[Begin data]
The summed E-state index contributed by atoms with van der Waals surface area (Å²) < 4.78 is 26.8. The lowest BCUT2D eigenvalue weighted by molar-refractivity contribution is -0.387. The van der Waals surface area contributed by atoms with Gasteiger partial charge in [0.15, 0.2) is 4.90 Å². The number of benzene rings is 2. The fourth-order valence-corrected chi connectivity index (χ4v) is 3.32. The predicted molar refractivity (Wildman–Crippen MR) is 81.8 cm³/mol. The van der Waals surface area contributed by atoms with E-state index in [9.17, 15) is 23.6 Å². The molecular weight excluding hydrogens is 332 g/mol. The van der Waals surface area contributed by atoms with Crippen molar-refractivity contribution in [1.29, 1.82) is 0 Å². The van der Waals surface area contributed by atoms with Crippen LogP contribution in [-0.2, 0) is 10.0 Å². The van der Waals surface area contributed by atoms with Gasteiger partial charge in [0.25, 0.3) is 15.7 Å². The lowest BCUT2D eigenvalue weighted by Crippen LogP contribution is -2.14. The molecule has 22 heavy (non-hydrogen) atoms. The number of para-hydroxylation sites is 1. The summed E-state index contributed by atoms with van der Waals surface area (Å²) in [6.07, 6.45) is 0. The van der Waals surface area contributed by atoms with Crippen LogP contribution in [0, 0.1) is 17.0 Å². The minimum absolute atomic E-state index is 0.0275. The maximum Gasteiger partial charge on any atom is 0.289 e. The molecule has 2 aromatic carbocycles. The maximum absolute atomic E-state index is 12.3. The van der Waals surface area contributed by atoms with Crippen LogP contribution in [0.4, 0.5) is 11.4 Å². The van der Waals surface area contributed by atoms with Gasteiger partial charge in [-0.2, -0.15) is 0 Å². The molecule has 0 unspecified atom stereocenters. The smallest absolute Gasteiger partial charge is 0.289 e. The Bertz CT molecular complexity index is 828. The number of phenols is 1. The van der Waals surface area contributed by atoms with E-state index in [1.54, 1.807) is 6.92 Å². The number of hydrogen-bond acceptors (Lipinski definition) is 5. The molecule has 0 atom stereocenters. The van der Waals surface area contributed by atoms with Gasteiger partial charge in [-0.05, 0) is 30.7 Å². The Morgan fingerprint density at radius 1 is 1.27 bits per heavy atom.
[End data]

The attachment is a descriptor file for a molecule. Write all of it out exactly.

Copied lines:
The summed E-state index contributed by atoms with van der Waals surface area (Å²) < 4.78 is 26.8. The lowest BCUT2D eigenvalue weighted by molar-refractivity contribution is -0.387. The van der Waals surface area contributed by atoms with Gasteiger partial charge in [0.15, 0.2) is 4.90 Å². The number of benzene rings is 2. The fourth-order valence-corrected chi connectivity index (χ4v) is 3.32. The predicted molar refractivity (Wildman–Crippen MR) is 81.8 cm³/mol. The van der Waals surface area contributed by atoms with E-state index in [9.17, 15) is 23.6 Å². The molecular weight excluding hydrogens is 332 g/mol. The van der Waals surface area contributed by atoms with Crippen molar-refractivity contribution in [1.29, 1.82) is 0 Å². The van der Waals surface area contributed by atoms with Crippen LogP contribution in [-0.2, 0) is 10.0 Å². The van der Waals surface area contributed by atoms with Gasteiger partial charge in [0.25, 0.3) is 15.7 Å². The lowest BCUT2D eigenvalue weighted by Crippen LogP contribution is -2.14. The molecule has 22 heavy (non-hydrogen) atoms. The number of para-hydroxylation sites is 1. The summed E-state index contributed by atoms with van der Waals surface area (Å²) in [6.07, 6.45) is 0. The van der Waals surface area contributed by atoms with Crippen LogP contribution in [0, 0.1) is 17.0 Å². The minimum absolute atomic E-state index is 0.0275. The maximum Gasteiger partial charge on any atom is 0.289 e. The molecule has 2 aromatic carbocycles. The maximum absolute atomic E-state index is 12.3. The van der Waals surface area contributed by atoms with Crippen LogP contribution in [0.4, 0.5) is 11.4 Å². The van der Waals surface area contributed by atoms with Gasteiger partial charge in [-0.2, -0.15) is 0 Å². The molecule has 0 unspecified atom stereocenters. The smallest absolute Gasteiger partial charge is 0.289 e. The Bertz CT molecular complexity index is 828. The number of phenols is 1. The van der Waals surface area contributed by atoms with E-state index in [1.54, 1.807) is 6.92 Å². The number of hydrogen-bond acceptors (Lipinski definition) is 5. The molecule has 0 atom stereocenters. The van der Waals surface area contributed by atoms with Gasteiger partial charge in [-0.05, 0) is 30.7 Å². The Morgan fingerprint density at radius 1 is 1.27 bits per heavy atom.